It is milestones like that that seem to bless the path we are given. I too am a parent of special needs daughter. To be able to tie her shoe at age 12 was a milestone for us. I have one moment in my daugthers life that I will never forget.
The children in her class ( all special needs ) asking me during 6th grade graduation why they did not receive honors/awards during the ceremony. It was then that I wrote all teachers, principals, super intendents of the school district to let my childs voice be heard…and the voice for all those classmates of hers who could not voice their opinion. I shared how how each and every one of these students has struggled through the years. Some more than the other. Some were learning to walk, speak, or hold objects in their hands..
Special needs children need recognition. They struggle by far more than the average student. If anything, these children should have been given a standing ovation! I did not hear back from anyone of the teachers, principals nor the super intendent. That hurt more than the initial hurt of them not getting recognition! My daughters treasures are laid up in heaven, and not down here on this earth. However, it does not hurt to cheer them on as they struggle with each task they try to master. Good luck on your path with your son…treasure each day. I love testimonies!!
*Stands and claps for the children, and for you.*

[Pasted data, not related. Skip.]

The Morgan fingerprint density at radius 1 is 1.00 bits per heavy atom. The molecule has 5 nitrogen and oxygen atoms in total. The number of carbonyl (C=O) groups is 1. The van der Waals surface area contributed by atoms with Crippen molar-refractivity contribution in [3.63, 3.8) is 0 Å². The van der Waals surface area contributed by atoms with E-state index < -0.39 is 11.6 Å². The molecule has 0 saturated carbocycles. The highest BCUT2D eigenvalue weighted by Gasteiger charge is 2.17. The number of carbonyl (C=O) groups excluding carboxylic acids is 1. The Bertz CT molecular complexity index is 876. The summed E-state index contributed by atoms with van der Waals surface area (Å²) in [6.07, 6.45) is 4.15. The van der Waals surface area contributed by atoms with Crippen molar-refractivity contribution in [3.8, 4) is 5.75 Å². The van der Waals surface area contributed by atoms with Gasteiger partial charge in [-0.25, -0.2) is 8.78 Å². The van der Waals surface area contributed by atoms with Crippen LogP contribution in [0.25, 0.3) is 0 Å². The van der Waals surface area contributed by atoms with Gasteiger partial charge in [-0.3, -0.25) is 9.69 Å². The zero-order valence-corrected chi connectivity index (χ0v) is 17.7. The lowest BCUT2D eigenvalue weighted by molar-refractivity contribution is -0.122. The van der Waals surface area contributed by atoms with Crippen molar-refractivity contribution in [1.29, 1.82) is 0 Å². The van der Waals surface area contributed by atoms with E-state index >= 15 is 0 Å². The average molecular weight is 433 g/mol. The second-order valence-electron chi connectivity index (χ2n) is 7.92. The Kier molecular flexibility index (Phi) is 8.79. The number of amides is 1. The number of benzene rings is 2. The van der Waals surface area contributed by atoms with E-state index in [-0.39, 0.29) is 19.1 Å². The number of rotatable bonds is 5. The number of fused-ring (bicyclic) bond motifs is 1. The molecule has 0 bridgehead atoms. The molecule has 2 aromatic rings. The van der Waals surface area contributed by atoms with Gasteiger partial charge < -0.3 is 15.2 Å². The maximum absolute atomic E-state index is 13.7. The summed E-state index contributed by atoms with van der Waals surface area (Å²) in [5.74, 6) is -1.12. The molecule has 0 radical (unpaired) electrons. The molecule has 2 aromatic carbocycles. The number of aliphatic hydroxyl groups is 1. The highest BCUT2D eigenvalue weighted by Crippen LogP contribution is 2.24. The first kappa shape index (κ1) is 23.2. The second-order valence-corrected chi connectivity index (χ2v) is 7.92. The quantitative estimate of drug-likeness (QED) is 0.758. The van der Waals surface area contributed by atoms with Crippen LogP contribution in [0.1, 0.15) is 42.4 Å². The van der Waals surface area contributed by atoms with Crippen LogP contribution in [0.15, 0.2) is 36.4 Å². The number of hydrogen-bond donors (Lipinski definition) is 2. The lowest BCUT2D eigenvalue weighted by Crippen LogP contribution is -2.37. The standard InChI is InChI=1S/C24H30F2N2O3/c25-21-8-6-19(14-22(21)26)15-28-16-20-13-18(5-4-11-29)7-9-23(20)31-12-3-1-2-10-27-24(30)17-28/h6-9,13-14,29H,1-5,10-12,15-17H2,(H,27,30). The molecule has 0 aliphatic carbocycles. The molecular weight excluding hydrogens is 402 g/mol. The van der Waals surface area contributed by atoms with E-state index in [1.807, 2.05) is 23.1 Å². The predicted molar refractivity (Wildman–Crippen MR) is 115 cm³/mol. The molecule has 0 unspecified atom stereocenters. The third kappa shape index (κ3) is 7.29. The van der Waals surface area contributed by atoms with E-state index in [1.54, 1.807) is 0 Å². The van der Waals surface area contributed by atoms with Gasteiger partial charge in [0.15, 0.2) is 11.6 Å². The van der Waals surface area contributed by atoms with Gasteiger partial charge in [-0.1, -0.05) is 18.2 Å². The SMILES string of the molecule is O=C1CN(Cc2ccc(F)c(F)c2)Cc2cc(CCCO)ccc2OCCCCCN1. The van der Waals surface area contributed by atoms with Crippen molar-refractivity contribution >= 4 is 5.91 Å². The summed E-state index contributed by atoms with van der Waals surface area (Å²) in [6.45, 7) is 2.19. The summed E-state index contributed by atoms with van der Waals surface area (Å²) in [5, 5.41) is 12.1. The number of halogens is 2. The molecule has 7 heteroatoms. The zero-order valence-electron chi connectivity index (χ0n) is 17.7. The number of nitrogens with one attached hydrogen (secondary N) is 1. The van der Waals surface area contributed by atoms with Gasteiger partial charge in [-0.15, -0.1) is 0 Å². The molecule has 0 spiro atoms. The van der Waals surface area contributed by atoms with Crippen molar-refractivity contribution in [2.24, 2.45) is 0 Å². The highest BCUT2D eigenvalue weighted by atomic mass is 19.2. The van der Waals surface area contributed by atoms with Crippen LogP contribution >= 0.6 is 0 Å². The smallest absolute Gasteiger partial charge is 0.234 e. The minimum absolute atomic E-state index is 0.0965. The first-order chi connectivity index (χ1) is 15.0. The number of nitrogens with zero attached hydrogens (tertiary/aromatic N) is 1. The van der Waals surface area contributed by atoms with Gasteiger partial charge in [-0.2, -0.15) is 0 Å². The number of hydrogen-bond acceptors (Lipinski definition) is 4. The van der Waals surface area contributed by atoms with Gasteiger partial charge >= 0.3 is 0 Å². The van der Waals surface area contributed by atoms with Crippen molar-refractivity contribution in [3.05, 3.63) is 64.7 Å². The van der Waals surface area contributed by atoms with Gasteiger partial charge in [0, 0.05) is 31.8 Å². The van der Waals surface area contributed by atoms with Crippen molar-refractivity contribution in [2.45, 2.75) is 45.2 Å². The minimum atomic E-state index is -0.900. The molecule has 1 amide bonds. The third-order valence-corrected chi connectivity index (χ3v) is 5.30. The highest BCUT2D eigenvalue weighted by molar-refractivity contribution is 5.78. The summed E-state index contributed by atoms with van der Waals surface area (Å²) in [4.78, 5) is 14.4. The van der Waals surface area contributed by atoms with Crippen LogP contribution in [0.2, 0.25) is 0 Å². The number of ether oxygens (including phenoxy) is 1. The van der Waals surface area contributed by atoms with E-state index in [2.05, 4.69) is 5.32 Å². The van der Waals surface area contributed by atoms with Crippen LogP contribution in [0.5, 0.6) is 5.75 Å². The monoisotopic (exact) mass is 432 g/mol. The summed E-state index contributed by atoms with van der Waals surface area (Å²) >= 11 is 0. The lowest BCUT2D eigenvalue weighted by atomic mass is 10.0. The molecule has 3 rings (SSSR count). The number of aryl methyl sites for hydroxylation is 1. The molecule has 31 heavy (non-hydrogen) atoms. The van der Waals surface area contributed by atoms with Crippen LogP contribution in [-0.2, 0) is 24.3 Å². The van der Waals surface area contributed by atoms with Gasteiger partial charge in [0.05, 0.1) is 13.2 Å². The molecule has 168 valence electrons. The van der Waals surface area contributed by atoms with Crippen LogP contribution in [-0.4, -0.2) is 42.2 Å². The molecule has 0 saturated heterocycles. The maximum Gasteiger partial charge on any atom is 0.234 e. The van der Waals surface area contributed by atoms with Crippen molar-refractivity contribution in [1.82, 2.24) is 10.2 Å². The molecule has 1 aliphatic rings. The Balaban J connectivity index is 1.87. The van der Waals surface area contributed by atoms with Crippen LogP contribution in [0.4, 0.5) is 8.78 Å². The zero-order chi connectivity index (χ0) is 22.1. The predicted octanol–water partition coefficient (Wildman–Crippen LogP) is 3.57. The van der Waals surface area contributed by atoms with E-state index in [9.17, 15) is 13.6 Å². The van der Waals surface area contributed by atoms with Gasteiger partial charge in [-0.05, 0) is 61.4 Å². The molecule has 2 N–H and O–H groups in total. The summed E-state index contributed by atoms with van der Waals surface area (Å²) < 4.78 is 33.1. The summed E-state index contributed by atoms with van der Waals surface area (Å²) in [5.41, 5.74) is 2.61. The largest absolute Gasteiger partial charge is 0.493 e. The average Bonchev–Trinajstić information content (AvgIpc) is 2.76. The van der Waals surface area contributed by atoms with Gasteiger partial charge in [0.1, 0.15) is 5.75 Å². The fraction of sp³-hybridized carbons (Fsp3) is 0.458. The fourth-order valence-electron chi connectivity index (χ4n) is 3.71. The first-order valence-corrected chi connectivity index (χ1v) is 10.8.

Honestly, I have begun to think that some of the stares (or refusals to even look) might mean, “I miss so terribly my beloved one who, too, many times seemed like such an out-of-control ‘burden’ yet now has gone and left a large hole in our family. Oh how we miss her, but telling people to enjoy it now does NOT help those in this type of moment! So just keep walking..” I personally have lost my mother and father recently, after a time of complete dependence brought on by terminal cancers, but also have two special children, along with three others, whose trips out can invite (sometimes unwelcomed) stares. Our daughter already has out-lived her specialists’ predictions by four years, but we seem to live in “the moment” when it comes to her. It seems that losing both my parents and having a special daughter on the ‘brink’ at times means now I almost grasp how I will feel when that time does come and I happen to come across your spilled jelly beans…Just a thought.
Kathy Huiras says
Absolutely! I was the primary caretaker for my grandson with Autism and whatever they want to call it. There are also the Special minutes “Seeing a butterfly, that’s a flying flower.” That was his first sentence without echolalia. Wow, I was blown away.
… one more stare…. ‘the i had a child with special needs and lost that child. so i tear up and am jealous of you in some ways…’ smile……